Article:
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3.
Statics of objects in two dimensions
3.1
Moment of a 2D force
3.1.1
Introduction
In Chapter 2, we assumed that all forces were concurrent at a single point, a particle and the tendency of a force has been to
move the particle in a certain direction. Now we look at the effect of forces on bodies, i.e. we have to take the size of body
into consideration. Since forces acting on a body have different points of application, in addition to the tendency to move
the body, a force may also tend to rotate a body about an axis. The tendency of a force to rotate is called the
moment of a
force
.
Fig. 3.1 Moment of a force.
To motivate the idea of a moment we compare the two columnfooting designs below. In Fig. 3.1a and Fig. 3.1c, the
structure is symmetrical, i.e. the column and footing centerlines are the same. In Fig. 3.1b and Fig. 3.1d, the column and
footing centerlines are different, i.e. the column has an eccentricity with respect to the footing.
In Fig. 3.1c and Fig. 3.1d we have replaced the two columns by corresponding forces acting on the foundations. In case (c),
the force has the tendency to move the foundation downward only. In case (d), the force has the tendency to move the foun
dation downward and
rotate
the foundation about an axis perpendicular to the plane of the paper. We measure the tendency
to make a body rotate about an axis through a point by the
moment
of the force about that axis. For example, the magnitude
of the moment
A
M
of the force
F
about point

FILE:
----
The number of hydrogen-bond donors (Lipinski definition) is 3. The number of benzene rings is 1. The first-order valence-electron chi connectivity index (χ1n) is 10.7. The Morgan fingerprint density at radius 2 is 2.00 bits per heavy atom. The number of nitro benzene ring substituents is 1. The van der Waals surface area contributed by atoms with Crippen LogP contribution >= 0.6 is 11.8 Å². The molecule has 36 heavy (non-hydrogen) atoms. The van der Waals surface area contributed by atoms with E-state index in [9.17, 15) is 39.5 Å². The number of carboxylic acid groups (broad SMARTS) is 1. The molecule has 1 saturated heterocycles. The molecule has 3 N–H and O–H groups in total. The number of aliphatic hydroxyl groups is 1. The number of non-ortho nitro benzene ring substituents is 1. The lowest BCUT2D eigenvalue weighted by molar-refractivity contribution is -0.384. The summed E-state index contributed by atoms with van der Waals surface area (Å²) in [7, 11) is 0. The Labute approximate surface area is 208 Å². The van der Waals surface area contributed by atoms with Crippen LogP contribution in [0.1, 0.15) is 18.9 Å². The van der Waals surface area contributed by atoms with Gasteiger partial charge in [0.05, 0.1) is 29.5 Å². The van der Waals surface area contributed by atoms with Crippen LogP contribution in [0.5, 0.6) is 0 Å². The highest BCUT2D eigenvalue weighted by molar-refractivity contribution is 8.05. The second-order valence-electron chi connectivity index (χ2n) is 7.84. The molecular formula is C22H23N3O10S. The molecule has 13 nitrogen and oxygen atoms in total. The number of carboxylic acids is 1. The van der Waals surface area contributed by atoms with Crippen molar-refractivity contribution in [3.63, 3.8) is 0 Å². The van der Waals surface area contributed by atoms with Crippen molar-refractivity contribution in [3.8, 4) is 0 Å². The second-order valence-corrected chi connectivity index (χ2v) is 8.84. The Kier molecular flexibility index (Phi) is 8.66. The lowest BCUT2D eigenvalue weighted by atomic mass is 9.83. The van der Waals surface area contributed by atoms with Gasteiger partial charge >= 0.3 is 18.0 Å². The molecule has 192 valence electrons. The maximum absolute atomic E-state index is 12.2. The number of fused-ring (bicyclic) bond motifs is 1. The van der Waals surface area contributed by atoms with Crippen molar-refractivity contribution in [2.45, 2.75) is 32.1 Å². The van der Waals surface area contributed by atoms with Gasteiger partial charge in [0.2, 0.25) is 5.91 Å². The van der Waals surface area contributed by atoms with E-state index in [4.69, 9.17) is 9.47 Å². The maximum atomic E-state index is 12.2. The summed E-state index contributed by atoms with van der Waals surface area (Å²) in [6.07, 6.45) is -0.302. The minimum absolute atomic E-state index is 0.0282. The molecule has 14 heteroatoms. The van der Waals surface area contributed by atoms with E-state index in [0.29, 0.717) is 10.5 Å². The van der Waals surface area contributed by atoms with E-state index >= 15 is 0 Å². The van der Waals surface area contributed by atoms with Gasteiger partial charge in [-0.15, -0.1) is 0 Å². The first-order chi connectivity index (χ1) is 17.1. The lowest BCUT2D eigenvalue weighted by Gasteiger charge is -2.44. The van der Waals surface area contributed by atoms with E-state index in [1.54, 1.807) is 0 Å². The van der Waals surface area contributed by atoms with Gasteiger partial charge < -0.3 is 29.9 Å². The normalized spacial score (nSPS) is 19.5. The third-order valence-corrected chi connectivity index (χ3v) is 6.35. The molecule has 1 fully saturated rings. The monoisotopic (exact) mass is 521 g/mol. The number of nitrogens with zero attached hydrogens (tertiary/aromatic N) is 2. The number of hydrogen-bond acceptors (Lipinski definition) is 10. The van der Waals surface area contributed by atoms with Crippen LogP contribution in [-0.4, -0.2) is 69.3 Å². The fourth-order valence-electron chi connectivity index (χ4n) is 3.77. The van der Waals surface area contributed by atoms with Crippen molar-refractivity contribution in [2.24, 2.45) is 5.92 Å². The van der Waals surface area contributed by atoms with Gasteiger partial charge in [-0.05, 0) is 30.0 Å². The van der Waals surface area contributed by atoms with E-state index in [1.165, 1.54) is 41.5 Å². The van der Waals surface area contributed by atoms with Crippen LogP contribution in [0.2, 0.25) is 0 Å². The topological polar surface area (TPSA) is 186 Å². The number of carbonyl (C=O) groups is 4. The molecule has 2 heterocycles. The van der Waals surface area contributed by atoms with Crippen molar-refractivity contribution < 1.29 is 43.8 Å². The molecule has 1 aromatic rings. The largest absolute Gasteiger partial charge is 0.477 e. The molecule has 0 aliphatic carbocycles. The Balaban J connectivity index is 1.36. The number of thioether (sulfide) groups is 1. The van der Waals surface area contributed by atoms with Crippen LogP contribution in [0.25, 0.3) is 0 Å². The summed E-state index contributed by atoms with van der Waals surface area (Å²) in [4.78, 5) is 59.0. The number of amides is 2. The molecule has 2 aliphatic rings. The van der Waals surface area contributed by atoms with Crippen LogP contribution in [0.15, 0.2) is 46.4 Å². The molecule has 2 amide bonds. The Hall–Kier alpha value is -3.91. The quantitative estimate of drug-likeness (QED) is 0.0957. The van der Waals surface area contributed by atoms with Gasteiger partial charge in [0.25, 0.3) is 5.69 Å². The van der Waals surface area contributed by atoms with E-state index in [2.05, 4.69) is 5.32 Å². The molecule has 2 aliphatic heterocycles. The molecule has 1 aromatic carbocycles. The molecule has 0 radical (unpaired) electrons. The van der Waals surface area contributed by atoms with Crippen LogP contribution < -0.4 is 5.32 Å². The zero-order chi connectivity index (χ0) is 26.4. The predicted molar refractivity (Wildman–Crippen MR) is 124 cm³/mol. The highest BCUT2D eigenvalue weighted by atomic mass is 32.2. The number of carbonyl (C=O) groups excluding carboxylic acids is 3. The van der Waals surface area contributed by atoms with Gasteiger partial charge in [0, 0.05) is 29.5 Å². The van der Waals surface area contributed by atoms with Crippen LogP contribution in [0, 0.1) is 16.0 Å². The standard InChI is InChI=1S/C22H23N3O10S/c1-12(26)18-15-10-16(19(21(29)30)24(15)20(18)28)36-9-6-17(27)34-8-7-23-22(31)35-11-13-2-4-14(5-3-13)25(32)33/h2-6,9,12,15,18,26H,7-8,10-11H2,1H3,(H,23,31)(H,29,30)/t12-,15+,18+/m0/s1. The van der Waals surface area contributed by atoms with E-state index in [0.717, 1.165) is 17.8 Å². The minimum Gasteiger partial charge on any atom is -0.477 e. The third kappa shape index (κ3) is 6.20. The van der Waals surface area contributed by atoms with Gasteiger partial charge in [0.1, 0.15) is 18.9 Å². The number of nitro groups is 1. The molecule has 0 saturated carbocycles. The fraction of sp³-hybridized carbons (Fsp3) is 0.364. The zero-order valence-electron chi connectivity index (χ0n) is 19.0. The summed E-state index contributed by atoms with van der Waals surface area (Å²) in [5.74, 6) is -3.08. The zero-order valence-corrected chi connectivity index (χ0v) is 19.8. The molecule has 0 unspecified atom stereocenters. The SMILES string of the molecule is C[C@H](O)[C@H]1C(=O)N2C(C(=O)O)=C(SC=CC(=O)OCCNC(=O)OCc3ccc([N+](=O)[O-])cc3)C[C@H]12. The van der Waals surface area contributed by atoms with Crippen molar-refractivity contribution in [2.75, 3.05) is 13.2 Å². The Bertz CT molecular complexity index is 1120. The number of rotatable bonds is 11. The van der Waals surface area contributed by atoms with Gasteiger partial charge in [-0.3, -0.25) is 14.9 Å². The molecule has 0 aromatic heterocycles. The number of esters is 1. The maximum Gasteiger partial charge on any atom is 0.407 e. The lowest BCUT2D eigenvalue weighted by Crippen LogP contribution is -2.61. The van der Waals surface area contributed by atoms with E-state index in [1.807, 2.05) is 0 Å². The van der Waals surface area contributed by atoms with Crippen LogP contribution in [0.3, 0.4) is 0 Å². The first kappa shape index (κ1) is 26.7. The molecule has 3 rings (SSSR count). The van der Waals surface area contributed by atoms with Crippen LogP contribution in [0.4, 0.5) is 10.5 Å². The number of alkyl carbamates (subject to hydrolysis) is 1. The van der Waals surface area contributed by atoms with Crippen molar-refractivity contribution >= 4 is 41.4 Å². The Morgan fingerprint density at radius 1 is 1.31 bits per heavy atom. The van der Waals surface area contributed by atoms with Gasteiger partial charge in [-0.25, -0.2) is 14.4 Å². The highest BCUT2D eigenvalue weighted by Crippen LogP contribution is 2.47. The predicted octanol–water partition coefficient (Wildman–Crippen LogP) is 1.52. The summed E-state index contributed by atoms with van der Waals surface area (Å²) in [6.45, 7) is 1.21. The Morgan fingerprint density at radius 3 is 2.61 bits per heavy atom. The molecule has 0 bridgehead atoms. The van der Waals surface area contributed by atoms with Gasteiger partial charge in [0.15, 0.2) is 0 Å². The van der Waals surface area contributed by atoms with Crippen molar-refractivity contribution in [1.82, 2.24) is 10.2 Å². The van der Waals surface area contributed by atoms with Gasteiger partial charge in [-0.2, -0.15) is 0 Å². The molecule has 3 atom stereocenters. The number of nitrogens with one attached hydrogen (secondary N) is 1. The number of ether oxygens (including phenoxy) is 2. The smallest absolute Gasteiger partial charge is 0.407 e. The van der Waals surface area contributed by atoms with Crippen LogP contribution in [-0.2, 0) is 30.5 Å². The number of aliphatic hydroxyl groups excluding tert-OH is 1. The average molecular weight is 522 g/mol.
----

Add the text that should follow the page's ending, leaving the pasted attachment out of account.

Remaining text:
A
is defined as the product of the magnitude
F
of the force and the perpendi
cular distance
d
from
A
to the line of action of
F
.
A
M
F d
=
(3.1)
a
a
a
a
d
a
a
a
a
F
F
d
(a)
(b)
(c)
(d)
A
A
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The perpendicular distance is often called
moment arm
. If we use SI units, the moment has units of Newtonmeters or kilo
newtonmeters (Nm, kNm). In the US system, the moment has units (lbft, lbin, kft, kin). A moment has either a clockwise
or a counterclockwise orientation depending on the relative position of the force and the axis.
In twodimensional pro
blems, we consider a counterclockwise moment as positive and a clockwise moment as negative
(see Fig. 3.2).
It is
essential to work signconsistent within a given problem.
Fig. 3.2
Sign of moment.
In this class, we restrict our discussion to twodimensional problems, i.e. we deal with forces that act in a given plane, say
the

x y
plane. When dealing with coplanar forces, the specification of the moment axis is redundant since all moments are
about the

z
axis. Thus we commonly speak of the moment about a point. What we are actually implying is a moment about
an axis normal to the plane (the

z
axis) passing through the point.
3.1.2
Varignon’s theorem
The French mathematician Varignon (16541722) developed an important theorem of statics, which states:
A moment of a force about a point is equal to the sum of the moments of its components about the same point.
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 Winter '07
 tarantino
 Statics, Force, ax, Varignon

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